Clannad + After Story itself is an adaptation of a 2004 all-ages visual novel by Key Visual Arts. The Visual Novel itself is one of the most popular and important visual novels ever made- in a recent poll, it scored 50% more votes than the 2nd place holder, Fate/Stay Night. Created as Key's first all-ages Visual Novel because the president of the company wanted to make something that his kids would be able to play, the property finally got its own adaptation starting in 2007, and used all of the voice talent that worked on the voiced version of the game itself. Clannad and After Story received universal acclaim on both sides of the Pacific, though the official English release was of dubious quality.

So, the setup: Tomoya Okazaki has a good reason to be a cynical grump as he enters his last year of high school- his father is a distant, occasionally abusive, burnt-out alcoholic, he feel stuck in an unchanging rut, and to top it off, his only friend, Youhei Sunohara, is a rash hothead who doesn't know how to pick the right fights (in the first scene we see of him, he has managed to pick a fight with the entire school rugby club) and tries to drag Tomoya into things where he'd rather not be involved. On the first day of his senior year, he encounters a girl, Nagisa Furukawa, at the bottom of the hill leading up to school, working up the courage to go up as she's afraid of the opposite things as Tomoya- that things will change and that the things she loves will go away. They end up making the climb together, and Tomoya's decision to get entangled in her life, and the lives of others in his town, might well give him the chance he needs to learn to live again, for himself and others.

A show like this really lives and dies on its characters, and the first few episodes of the series are based largely around establishing the major and supporting characters that appear throughout the series, and it does so with unusual strength. It's fairly obvious that each new character pulled into Tomoya's orbit has a lot of stuff going on, so while the viewer doesn't know everything about the characters right from the get go, it's obvious that there's more to them than a name and a role (and the first two encounters with Kotomi border on the surreal). The major supporting characters even get equally strong introductions as the more central cast of the show- Nagisa's parents are well worth the price of admission.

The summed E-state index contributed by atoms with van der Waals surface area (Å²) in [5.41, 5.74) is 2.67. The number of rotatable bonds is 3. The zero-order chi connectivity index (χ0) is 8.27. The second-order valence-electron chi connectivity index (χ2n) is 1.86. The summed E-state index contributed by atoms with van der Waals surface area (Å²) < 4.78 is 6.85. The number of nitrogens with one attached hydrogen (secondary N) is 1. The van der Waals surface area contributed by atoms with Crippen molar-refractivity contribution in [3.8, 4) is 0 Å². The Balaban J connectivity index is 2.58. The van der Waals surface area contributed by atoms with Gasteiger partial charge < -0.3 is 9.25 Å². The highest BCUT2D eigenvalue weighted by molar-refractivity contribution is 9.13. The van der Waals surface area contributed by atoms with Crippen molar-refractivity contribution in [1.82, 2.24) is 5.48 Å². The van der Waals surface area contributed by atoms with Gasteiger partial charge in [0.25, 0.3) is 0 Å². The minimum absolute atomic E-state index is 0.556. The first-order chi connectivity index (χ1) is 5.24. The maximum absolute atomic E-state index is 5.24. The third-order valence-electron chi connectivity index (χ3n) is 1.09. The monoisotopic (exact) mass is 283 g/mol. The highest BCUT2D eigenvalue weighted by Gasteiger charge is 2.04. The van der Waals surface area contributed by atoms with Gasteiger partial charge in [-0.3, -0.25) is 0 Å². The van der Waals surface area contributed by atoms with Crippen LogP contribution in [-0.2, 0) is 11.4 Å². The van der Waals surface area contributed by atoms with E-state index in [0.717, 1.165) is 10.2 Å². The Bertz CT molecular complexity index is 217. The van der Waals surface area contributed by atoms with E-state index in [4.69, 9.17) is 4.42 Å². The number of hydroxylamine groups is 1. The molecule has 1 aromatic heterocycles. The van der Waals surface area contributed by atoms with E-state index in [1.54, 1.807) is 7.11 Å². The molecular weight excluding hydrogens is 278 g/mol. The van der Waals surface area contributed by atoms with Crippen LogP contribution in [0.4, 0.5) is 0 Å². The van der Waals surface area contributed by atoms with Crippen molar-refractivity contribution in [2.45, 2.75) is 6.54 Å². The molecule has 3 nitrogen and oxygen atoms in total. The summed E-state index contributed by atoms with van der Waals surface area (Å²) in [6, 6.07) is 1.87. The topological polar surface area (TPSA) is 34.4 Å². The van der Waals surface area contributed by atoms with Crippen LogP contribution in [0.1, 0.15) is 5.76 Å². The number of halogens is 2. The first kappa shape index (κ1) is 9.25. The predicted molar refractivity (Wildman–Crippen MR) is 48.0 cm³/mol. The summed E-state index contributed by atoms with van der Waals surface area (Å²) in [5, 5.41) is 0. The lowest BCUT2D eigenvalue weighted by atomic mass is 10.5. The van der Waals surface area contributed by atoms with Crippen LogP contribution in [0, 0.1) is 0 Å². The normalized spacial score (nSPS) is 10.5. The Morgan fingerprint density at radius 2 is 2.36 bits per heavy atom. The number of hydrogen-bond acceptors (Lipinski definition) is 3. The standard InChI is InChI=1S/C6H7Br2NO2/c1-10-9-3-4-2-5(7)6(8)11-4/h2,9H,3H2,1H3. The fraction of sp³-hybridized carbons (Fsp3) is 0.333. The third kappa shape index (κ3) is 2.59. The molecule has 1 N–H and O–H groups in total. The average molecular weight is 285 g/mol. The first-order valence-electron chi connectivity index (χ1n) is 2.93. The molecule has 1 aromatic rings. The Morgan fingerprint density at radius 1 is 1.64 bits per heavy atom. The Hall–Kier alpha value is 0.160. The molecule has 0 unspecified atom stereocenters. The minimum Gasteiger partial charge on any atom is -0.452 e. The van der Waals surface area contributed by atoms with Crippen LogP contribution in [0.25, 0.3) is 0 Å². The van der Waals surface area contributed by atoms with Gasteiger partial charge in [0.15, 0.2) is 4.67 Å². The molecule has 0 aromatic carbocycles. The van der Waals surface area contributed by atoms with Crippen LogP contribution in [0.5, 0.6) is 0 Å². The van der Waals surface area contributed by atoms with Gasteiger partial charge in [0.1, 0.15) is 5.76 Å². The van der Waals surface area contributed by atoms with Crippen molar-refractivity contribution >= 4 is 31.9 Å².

Because of the origin of the show as a visual novel, the earlier parts of the plot almost feel like an anthology show that just happens to share Tomoya and Nagisa as the viewpoint characters as they work through and discover the stories and motivations of the other personalities involved in the show. While these arcs are outwardly focused on other characters, however, they also work as a springboard for the development of Nagisa and Tomoya's relationship as they work through the problems of re-establishing the school's theater club and help their other friends work through their own things. Even minor characters have their own miniature arcs which the pair get involved with later on- which works to give the feeling that these smaller roles don't just exist to support the larger ones. It's because of this attention that I ended up being caught up in the small struggles of these people as much as the fate of empires in Legend of the Galactic Heroes. the show does have some light supernatural elements like most Key works, but these exist largely to show off the humanity of the characters rather than consume the proceedings (though it's still a good idea to pay attention, or the ending might be hard to understand).

I think that this show is probably the one most deserving of the description "slice-of-life" is for two reasons. The very first is that there is no single way to precisely describe the tone of the series, as it is a mix of all manner of moments, from the comedic to the dramatic to the tragic, and the show is equally good at all of these- some of the comedic moments are on par with the genuinely funnier bits of dedicated comedies, like Azumanga Daioh, and it is these lighter moments of humor and other good feelings that lubricate the show and prevent it from being a series that chokes on its own pretensions towards drama. These are necessary for the other parts of the show to have real meaning, rather than allowing itself to become a dismal slog.

The second reason comes in with the second season, Clannad: After Story, because the show recognizes that life does not begin and end with high school, and a fair chunk of that season comes after Tomoya and the others actually graduate. From there the series follows him as he now has to actually deal with adult challenges and decisions, like living on his own, getting his first real job, dealing with being apart from many of his old friends, getting married, and accepting the responsibilities of fatherhood. This is considered the stronger season of the two, but a lot of what follows is only as strong as it is because the first season was spent setting up how Tomoya and Nagisa become an item and move forward from there, such as how Nagisa changed from someone who was almost afraid to go to school to someone who could stand up and make Tomoya back down from doing self-destructive things.